Neglected after first flight: story of Avianca Boeing 787-9
Avianca’s (AVHOQ) Boeing 787-9 has a unique story. Unlike many other aircraft currently parked due to technical issues, financial difficulties or COVID-19, Avianca’s (AVHOQ) Dreamliner was grounded straight after leaving the manufacturer’s assembly line.
The brand new Boeing 787-9 Dreamliner has ended its operations as soon as it started them. The Dreamliner, now 1.3 year-old, was officially operational for an incredibly short time, during which it made its first and only flight. Boeing manufactured the wide-body on May 11, 2019. For the rest of the time since June 2019, the aircraft has been taking an unexpected rest while grounded in Abu Dhabi, United Arab Emirates.
The unusual short-term story of the aircraft’ began in 2017, when Colombia’s flag carrier reached an agreement with Boeing to convert a previous order of three Boeing 787-8s to Boeing 787-9s, a bigger version of the Dreamliner. Two years later, on May 30, 2019, the airliner was handed over to Avianca’s (AVHOQ) control while the jet itself and the associated engines were still located in Boeing facilities in Seattle, United States, reported SMBC Aviation Capital, the company that the aircraft was leased from.
The debut of the Avianca’s (AVHOQ) spick-and-span 787-9 ended faster than one could imagine. On June 1, 2019, the aircraft was transferred by ferry flight to Abu Dhabi. Since then, the aircraft has been grounded there for an unlimited period of time, based on Planespotters.net data.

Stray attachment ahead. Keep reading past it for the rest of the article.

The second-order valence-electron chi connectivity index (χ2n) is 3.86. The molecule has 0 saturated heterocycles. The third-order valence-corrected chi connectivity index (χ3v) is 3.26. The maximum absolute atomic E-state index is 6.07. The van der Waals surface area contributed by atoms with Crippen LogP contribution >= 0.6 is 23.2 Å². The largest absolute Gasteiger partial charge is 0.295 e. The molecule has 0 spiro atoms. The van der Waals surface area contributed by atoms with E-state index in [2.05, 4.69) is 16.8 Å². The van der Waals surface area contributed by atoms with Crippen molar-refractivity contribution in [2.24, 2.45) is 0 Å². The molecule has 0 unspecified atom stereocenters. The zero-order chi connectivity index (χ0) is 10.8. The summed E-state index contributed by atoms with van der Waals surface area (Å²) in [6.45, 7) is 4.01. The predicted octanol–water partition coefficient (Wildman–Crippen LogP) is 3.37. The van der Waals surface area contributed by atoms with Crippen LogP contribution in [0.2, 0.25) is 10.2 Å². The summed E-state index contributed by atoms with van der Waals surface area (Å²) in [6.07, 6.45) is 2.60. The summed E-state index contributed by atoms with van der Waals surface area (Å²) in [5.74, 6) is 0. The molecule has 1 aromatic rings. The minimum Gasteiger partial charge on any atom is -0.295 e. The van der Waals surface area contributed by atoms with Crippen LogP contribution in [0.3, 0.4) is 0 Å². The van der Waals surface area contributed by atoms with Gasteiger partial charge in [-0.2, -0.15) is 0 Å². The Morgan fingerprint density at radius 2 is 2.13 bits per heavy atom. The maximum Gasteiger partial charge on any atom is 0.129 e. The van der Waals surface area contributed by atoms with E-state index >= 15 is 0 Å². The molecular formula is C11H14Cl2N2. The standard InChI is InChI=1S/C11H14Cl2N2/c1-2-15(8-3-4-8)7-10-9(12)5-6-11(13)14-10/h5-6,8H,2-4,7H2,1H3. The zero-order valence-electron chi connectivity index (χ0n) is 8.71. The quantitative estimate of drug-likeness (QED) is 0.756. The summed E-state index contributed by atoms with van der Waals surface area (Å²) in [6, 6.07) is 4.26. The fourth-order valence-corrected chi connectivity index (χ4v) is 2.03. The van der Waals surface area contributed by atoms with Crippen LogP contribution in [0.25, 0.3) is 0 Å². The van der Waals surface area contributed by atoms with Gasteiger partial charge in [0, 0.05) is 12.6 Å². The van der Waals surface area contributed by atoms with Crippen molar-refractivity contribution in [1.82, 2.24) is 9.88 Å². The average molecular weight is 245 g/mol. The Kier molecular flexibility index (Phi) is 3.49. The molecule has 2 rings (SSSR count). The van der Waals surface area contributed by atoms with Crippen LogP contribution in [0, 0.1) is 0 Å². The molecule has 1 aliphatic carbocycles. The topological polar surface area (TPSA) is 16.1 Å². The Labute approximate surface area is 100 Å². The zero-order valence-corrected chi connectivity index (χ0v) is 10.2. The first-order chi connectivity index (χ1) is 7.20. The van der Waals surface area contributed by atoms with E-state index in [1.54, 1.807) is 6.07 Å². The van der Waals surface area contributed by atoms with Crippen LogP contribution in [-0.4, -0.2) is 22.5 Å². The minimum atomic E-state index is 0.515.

Perhaps, a similar fortune would have befallen the other two leased Boeing 787-9 aircraft that the airline had planned to receive by the end of 2021. Though, the Columbian air carrier had significant financial liabilities already in 2019, in a credit rating report prepared by Moody's Investors Service. Avianca (AVHOQ) issued more debt to cover its short-term liabilities later in December 2019.
As the COVID-19 pandemic hit the aviation industry worldwide, Colombia implemented a strict lockdown. According to Reuters, Avianca (AVHOQ) was able to operate only non-scheduled flights between late March and May 2020 and the majority of the company’s 20,000 employees have gone without pay throughout the crisis. On May 10, 2020, Avianca (AVHOQ) filed for bankruptcy under Chapter 11 protections identifying the main cause of its collapse as an unpredictable impact of the pandemic.
The lack of liquidity and a total debt of $7.3 billion at the end of 2019 left the airline particularly vulnerable, therefore the COVID-19 pandemic could be the last nail to Avianca’s (AVHOQ) coffin. While the company is fighting for survival, the Boeing 787-9 Dreamliner remains neglected in storage in Abu Dhabi pending changes in the aviation industry.
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